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Autism Spectrum Disorders

Research shows that there is an increased chance of Autistic Spectrum Disorder (ASD) in children with Duchenne. Children with ASD have severe problems in language development, social interactions, and restricted interests or repetitive behaviors. There may be a number of children who have mild symptoms or problems in these areas, but who are not severe enough to really qualify for a diagnosis of ASD. Problems with communication skills and socialization appear to be the most common features of ASD in children with Duchenne, but problems in these areas can also be due to other factors (e.g. ADHD, depression/anxiety, etc.), so it is necessary to have a careful evaluation.

Incidence of autism in Duchenne, although rare, does occur, and can cause behaviors, which include:

  • Severe impairment in nonverbal communication
  • Lack of social/emotional reciprocity
  • Language delay
  • Repetitive use of language
  • Lack of spontaneous make-believe play or imitative play
  • Inflexible adherence to specific, nonfunctional routines
  • Excessive fixation on parts of objects
  • Deficits in shared attention (looking where someone else is looking)

Duchenne patients with autism are less likely, however, to have:

  • Developmental regression
  • Unusual sensory interests
  • Repetitive motor mannerisms
  • Intellectual impairment

In addition, some autistic behaviors in children with Duchenne may improve with age, including:

  • Nonverbal and verbal communication
  • Interest in relationships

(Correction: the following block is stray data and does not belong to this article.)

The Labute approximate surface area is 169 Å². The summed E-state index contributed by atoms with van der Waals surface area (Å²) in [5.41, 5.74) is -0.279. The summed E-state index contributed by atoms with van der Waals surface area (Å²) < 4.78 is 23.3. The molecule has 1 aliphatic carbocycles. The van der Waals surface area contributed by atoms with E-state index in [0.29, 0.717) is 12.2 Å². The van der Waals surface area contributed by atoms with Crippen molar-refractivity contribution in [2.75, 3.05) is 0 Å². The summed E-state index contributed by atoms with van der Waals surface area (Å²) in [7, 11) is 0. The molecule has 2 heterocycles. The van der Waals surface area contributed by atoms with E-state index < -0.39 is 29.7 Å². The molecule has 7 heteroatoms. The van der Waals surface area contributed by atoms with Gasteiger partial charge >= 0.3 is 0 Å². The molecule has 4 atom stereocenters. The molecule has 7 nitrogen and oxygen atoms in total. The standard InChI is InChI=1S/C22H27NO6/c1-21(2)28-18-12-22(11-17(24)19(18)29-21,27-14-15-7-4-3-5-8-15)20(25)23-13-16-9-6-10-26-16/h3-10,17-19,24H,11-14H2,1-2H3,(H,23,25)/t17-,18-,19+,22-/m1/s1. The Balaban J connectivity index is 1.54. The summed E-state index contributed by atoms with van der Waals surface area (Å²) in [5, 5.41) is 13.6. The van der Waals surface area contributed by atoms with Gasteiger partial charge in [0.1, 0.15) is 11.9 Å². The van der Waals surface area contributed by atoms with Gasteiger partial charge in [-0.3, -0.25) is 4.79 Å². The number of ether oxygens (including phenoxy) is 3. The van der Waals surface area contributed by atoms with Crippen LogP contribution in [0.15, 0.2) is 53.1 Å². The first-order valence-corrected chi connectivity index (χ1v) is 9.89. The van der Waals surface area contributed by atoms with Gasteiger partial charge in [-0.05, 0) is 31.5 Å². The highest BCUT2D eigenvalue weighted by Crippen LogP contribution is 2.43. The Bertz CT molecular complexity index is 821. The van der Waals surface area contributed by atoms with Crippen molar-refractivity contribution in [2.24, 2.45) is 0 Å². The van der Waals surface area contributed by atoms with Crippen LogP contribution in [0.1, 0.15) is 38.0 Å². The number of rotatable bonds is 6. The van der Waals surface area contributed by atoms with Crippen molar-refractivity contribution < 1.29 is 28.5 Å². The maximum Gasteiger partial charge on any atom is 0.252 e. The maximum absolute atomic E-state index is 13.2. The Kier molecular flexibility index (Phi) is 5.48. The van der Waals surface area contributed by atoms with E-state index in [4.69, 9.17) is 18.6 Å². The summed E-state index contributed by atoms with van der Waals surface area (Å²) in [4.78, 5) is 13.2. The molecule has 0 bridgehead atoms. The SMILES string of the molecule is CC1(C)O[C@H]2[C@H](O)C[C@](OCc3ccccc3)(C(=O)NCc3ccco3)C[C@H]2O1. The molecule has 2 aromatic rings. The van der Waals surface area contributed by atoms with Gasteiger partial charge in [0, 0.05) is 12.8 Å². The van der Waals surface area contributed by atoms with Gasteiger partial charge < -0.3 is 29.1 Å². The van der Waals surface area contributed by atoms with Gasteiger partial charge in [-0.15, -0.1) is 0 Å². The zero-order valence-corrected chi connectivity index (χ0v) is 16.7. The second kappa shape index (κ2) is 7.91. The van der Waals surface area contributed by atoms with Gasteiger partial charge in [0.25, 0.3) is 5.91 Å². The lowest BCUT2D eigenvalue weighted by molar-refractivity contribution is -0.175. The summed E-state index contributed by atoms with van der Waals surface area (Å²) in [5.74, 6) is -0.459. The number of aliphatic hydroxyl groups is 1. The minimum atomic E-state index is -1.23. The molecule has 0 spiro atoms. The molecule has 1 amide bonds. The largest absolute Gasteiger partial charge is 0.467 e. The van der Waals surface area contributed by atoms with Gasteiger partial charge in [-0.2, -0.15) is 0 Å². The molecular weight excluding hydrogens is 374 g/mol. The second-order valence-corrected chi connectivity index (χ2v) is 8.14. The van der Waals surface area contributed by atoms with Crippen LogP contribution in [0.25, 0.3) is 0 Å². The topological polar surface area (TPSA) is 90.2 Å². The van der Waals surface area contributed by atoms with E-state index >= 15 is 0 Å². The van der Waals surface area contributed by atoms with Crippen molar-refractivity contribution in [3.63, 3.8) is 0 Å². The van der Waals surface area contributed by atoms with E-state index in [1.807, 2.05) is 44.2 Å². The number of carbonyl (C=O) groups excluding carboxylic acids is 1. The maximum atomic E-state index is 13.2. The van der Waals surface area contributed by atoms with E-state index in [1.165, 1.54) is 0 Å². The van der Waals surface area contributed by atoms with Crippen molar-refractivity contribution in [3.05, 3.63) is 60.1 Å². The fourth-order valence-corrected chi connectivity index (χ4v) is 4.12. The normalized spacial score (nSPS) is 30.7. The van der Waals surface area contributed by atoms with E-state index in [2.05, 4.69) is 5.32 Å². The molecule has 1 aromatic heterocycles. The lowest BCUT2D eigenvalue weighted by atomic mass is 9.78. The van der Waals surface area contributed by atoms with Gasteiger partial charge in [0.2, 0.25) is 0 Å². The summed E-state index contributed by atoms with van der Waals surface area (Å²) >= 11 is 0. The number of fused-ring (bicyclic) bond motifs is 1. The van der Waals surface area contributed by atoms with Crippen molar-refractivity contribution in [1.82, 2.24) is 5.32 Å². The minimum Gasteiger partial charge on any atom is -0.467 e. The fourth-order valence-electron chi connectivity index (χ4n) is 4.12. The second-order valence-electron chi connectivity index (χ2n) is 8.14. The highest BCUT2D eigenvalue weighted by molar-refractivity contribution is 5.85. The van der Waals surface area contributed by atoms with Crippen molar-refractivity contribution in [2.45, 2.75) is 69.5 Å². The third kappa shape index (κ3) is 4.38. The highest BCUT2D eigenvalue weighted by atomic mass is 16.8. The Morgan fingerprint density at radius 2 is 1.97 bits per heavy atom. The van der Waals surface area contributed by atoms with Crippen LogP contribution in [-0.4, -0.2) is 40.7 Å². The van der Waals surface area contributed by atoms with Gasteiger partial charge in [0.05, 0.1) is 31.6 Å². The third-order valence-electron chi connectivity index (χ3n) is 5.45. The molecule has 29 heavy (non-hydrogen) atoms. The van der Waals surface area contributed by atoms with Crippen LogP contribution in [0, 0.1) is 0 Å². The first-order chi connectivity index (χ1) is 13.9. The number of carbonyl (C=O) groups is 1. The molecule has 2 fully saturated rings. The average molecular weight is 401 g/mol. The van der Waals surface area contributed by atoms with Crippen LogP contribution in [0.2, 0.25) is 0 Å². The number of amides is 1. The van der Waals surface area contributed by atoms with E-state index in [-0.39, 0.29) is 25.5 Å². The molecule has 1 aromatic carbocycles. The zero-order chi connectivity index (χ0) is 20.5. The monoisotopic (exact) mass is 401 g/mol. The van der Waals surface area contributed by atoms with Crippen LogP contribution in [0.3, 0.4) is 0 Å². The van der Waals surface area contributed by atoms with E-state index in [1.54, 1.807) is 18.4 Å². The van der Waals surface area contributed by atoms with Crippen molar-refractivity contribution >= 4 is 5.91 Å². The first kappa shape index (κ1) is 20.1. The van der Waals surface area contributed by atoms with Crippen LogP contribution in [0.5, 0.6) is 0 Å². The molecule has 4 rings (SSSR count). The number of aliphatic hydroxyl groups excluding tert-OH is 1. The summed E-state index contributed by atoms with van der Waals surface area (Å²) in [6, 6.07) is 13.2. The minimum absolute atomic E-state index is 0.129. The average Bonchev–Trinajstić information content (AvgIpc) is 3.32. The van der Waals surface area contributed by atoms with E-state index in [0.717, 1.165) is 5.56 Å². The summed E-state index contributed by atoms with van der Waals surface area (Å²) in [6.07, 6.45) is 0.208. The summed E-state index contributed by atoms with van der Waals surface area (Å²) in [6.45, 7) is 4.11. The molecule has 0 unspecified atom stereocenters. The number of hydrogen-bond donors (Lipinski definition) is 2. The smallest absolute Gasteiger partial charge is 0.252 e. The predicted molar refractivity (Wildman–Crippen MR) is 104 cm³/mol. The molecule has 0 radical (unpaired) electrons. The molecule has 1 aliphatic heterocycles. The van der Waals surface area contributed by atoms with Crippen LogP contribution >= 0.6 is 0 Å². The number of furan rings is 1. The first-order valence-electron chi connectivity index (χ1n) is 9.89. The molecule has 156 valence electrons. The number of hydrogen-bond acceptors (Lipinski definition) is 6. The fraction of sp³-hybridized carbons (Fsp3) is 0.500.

• Sharing interests/enjoyment
  • Make-believe play
  • Reciprocal conversation

Children who are suspected of having an ASD or who have features associated with ASD should be assessed by a mental health or behavior professional such as a psychologist, psychiatrist, neurologist, or developmental pediatrician.

Interventions

There are several specific interventions designed for children with an ASD. The most commonly recognized of these interventions include Applied Behavior Analysis (ABA), Floortime, and TEACCH. Other interventions are usually problem-focused, and designed to address specific problem areas.

Additional information on interventions for specific aspects of ASD’s can be found in other sections of the site (in particular the Language; Oppositional and Aggressive Behavior; Sensory Processing Disorder; Obsessive-Compulsive Behaviors; Executive Functioning; and Social Interactions sections).

Speak to your doctor about any concerns you may have, and use our Community Site to seek out and share information relevant to your son’s condition.

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